This week, the Humane Society of the United States (HSUS) brought their anti-farmer and rancher protest and publicity machine to Oklahoma. HSUS protestors walked Oklahoma City’s capitol steps carrying signs demonizing the state’s agriculture industry and policy leaders.
The issue? Oklahoma’s desire to address the abuse, abandonment and overpopulation of horses in the state. Representative Skye McNiel introduced House Bill 1999 to lift the state’s ban on horse slaughter to restore value to unwanted Oklahoma horses, and in came a flood of out-of-state phone calls, hate mail, false accusations, and personal attacks.
In 2006, Congress removed certain USDA funding, forcing the administration to stop paying for on-site inspections at horse processing facilities — inspections that are required by law for plant operation. Along with the cuts, came the closures of the last three horse processing facilities in the U.S.. Now, horse processing must occur outside of the United States — in Mexico or Canada, for example — where USDA has no power to regulate or advocate for humane practices in horse processing.
A Government Accountability Report (GAO) released in June 2011 made the following recommendation to Congress:
“Congress may wish to consider allowing USDA to again use appropriated funds to inspect horses at domestic slaughtering facilities, as authorized by the Federal Meat Inspection Act.” GAO, Horse Welfare, June 2011, pg. 44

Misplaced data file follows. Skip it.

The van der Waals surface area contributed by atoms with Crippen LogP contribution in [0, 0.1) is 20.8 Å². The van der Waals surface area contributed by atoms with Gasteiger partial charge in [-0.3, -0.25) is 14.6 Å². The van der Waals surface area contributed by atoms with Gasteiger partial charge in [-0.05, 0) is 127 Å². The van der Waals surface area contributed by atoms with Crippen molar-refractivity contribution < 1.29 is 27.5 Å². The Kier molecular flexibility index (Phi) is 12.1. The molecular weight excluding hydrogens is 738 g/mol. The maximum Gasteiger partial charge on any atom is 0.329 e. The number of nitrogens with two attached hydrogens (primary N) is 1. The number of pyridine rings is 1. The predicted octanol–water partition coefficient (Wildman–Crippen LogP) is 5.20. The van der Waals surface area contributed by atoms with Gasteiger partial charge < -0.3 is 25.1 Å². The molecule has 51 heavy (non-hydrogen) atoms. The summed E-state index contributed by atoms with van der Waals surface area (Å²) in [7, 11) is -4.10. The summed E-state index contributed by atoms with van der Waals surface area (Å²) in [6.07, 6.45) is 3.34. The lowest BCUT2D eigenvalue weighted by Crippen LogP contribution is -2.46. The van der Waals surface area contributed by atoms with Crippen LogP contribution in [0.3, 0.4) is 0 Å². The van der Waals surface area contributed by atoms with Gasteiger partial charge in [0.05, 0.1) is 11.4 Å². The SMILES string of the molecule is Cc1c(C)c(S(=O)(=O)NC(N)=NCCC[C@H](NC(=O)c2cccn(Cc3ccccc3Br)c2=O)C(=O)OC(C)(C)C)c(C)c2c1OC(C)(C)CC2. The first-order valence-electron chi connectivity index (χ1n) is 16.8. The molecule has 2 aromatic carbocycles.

Expert opinions from the American Veterinarian Medical Association (AVMA) state that “humane slaughter in the U.S. is preferable to less-regulated slaughter in Mexican abattoirs.” The American Association of Equine Practitioners (AAEP) also mentions “that the slaughter of unwanted horses at processing facilities is currently a necessary aspect of the equine industry in order to provide a humane alternative to allowing a horse to continue life of discomfort or pain and possibly inadequate care of abandonment.”
As expected, HSUS’s attacks against Rep. McNiel have been over-the-top. It’s understandable that we may disagree with someone from time to time, but it’s another issue when you harass, threaten, and lie about that person publicly. Oklahoma’s HB 1999 is in line with the recommendations made by policy and animal care experts aimed at improving the welfare of horses in the state.
Why would HSUS be opposed to a measure that is intended to provide a more humane solution for horse processing than those that were previously forced on horse owners in our country?
Oklahoma is a state rich with agriculture traditions and heritage. They elect leaders who lead them in the right direction. Rep. McNiel is standing her ground amidst strong opposition from out-of-state activists who continually reject facts.
Oklahoma’a House and Senate both passed House Bill 1999 and it is currently awaiting further action.
Terry Detrick, President of American Farmers & Ranchers/Oklahoma Farmers Union, couldn’t have said it any better:
“Oklahomans should drive state legislative policy, not radical animal rights groups. Rep. McNeil’s bill is a step in the right direction.”
We will continue to keep you updated as more stories are released.